The Orange River Watershed Initiative
Maine Coast Heritage Trust is working in partnership with a group of organizations committed to restoring the health of coastal rivers and watersheds in eastern Maine.
Our flagship project is the Orange River and the land, lakes, and streams surrounding it, which represent one of the most significant conservation and restoration opportunities on the coast of Maine. Timely conservation of two key parcels of land in Downeast Maine will protect important wildlife habitat, restore once-thriving recreational and commercial fisheries, and reconnect people to the land, creating a lasting positive impact on both the economic and ecological well-being of the region.
By conserving two key parcels of land in Downeast Maine we can save wildlife habitat, begin to restore once-thriving recreational and commercial fisheries, and reconnect people to the land, creating a lasting positive impact on both the economic and ecological well-being of the region.
In March of 2016, Maine Coast Heritage Trust made a huge step in the Orange River Watershed Initiative through conservation of 2,352 acres of land on Rocky Lake, for which we’re still raising stewardship funds. At Whiting Corner, we continue to work collaboratively with local landowners, the town, and multiple organizations to restore fish passage at the mill pond dam.
Key Components of the Initiative
Ensuring fish passage and protecting the health of the freshwater wetlands and waterways in the Orange River watershed promises to rejuvenate once-abundant river herring populations (alewife and blueback) and other ocean-run fish species. Restoration of the ecological balance of the Orange River watershed will have a far-reaching impact on Cobscook Bay, one of the most biodiverse marine ecosystems in the northeast Atlantic. This is a crucial first step to restore groundfish to eastern Maine and diversify fisheries in support of sustainable local economies.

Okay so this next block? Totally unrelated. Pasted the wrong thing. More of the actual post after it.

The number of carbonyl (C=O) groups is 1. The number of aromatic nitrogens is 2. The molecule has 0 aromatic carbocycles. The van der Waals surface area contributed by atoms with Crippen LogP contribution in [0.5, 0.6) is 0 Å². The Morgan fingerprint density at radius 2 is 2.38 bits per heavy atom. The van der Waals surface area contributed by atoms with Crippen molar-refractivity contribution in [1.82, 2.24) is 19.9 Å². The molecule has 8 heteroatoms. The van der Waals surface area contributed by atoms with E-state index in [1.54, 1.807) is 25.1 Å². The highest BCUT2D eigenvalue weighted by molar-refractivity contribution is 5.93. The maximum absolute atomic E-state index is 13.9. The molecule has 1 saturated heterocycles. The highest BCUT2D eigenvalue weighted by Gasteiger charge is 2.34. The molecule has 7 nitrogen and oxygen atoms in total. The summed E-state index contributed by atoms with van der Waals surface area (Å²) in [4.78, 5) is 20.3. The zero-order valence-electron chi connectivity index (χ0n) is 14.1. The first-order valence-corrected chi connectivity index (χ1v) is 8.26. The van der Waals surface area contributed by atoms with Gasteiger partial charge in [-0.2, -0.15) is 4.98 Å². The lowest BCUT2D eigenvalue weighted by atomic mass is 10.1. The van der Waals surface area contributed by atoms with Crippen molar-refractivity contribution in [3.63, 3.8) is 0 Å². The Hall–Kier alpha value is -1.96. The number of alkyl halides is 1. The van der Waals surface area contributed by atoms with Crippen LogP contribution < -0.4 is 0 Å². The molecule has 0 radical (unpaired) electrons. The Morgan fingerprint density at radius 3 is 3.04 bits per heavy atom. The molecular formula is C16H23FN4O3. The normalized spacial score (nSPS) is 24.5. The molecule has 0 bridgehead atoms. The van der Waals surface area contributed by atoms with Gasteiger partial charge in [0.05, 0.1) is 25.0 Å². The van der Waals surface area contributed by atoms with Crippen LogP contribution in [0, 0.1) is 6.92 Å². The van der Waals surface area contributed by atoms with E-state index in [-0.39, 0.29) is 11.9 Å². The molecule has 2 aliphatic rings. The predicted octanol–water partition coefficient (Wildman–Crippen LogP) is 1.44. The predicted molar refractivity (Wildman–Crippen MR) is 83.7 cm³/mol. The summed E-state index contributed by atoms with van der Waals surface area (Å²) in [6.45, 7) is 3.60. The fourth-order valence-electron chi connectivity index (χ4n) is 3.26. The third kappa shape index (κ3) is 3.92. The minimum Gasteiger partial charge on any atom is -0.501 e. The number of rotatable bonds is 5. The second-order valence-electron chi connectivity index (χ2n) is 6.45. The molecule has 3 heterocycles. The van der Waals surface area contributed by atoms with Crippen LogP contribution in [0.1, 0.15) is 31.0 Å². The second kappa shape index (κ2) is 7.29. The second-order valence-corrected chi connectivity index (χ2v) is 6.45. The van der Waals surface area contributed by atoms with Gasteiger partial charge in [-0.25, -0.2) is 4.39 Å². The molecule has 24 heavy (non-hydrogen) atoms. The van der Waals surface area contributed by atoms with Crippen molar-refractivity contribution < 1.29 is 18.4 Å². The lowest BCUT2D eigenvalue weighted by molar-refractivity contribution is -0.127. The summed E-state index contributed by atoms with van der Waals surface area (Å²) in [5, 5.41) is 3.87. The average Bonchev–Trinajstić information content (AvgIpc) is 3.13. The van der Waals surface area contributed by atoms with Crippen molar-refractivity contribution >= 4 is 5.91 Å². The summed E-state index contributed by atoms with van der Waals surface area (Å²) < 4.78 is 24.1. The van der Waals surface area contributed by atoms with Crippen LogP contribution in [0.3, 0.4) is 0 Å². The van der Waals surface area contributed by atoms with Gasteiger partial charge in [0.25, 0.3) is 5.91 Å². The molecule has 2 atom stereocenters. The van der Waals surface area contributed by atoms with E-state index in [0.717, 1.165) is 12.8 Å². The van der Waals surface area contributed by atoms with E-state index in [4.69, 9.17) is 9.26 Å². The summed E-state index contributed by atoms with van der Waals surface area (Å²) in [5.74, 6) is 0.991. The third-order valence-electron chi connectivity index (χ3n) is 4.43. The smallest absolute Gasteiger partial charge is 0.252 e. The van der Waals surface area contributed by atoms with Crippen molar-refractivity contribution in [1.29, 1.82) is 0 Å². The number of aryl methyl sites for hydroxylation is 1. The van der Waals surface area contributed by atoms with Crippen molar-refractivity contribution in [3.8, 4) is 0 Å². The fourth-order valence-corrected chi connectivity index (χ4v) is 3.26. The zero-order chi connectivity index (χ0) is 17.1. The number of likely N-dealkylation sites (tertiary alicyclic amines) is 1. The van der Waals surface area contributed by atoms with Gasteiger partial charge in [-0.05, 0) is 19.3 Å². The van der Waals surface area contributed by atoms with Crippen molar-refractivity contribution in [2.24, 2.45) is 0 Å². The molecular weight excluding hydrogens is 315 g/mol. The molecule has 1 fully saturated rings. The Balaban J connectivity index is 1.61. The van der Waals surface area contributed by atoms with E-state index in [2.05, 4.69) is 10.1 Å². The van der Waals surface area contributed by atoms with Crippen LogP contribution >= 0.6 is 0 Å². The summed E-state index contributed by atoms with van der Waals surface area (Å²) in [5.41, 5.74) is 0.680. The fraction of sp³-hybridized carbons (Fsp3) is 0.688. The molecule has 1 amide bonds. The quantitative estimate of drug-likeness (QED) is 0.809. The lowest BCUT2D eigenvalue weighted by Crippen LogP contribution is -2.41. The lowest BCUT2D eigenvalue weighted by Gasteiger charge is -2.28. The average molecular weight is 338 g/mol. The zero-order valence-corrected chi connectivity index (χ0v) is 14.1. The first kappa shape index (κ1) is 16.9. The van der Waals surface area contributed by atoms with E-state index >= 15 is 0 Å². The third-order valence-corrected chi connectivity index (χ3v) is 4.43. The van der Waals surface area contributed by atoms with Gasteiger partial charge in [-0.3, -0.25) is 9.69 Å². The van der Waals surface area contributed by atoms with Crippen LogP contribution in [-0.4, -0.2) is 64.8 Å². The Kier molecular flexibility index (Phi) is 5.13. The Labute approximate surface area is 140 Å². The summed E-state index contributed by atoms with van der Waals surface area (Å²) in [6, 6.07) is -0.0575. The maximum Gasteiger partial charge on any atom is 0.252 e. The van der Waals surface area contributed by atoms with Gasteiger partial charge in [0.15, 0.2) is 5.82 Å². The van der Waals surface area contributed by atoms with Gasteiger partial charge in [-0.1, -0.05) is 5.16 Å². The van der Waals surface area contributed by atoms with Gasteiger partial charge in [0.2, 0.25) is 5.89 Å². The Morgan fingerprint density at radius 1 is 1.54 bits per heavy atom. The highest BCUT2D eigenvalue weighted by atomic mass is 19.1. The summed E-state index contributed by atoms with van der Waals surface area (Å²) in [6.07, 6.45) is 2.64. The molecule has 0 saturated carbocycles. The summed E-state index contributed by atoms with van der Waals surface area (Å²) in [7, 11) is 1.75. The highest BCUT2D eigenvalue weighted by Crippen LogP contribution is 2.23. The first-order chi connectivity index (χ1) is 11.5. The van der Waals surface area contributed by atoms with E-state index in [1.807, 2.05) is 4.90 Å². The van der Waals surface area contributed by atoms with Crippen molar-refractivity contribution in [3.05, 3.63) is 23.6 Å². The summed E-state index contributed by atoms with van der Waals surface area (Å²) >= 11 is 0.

Recreation and Public Access
Maine’s storied Route 1 runs through the heart of this region, yet the river and lakes retain the pristine, wilderness feel of a more remote area. Linking the extensive network of conserved lands and waterways in the region will increase the community’s public access to fishing, hiking, paddling, hunting, and camping, while providing economic opportunity for tourism-based businesses and services.
In response to development pressure in Maine’s coastal communities, MCHT is committed to creating and protecting permanent wildlife corridors. These large contiguous tracts of land allow wildlife to thrive and move unimpeded through a variety of habitats. Conservation in the Orange River watershed will provide a critical link between Moosehorn National Wildlife Refuge (8,735 acres) and the Cutler Coast Public Reserved Land (12,234 acres). Successful conservation will also protect important habitat for migratory shore birds, waterfowl, and wading birds.
MCHT seeks to contribute to the strength, resilience, and vitality of coastal Washington County communities by conserving the land and water resources necessary to support sustainable economic opportunity. Public preserves guarantee community access and provide infrastructure to support ecotourism. Restoring a healthy fish migration will revitalize a seasonal source of income for local fishermen and provide high-quality, low-cost bait to local lobstermen. The herring run will also make the area a destination for tourists and school groups interested in learning about this unique part of Maine’s ecology and heritage.
Director of Development
Maine Coast Heritage Trust
1 Bowdoin Mill Island, Suite 201
Topsham, ME 04086
Jacob van de Sande
Maine Coast Heritage Trust
Washington County Office
13A Willow Street
East Machias, ME 04630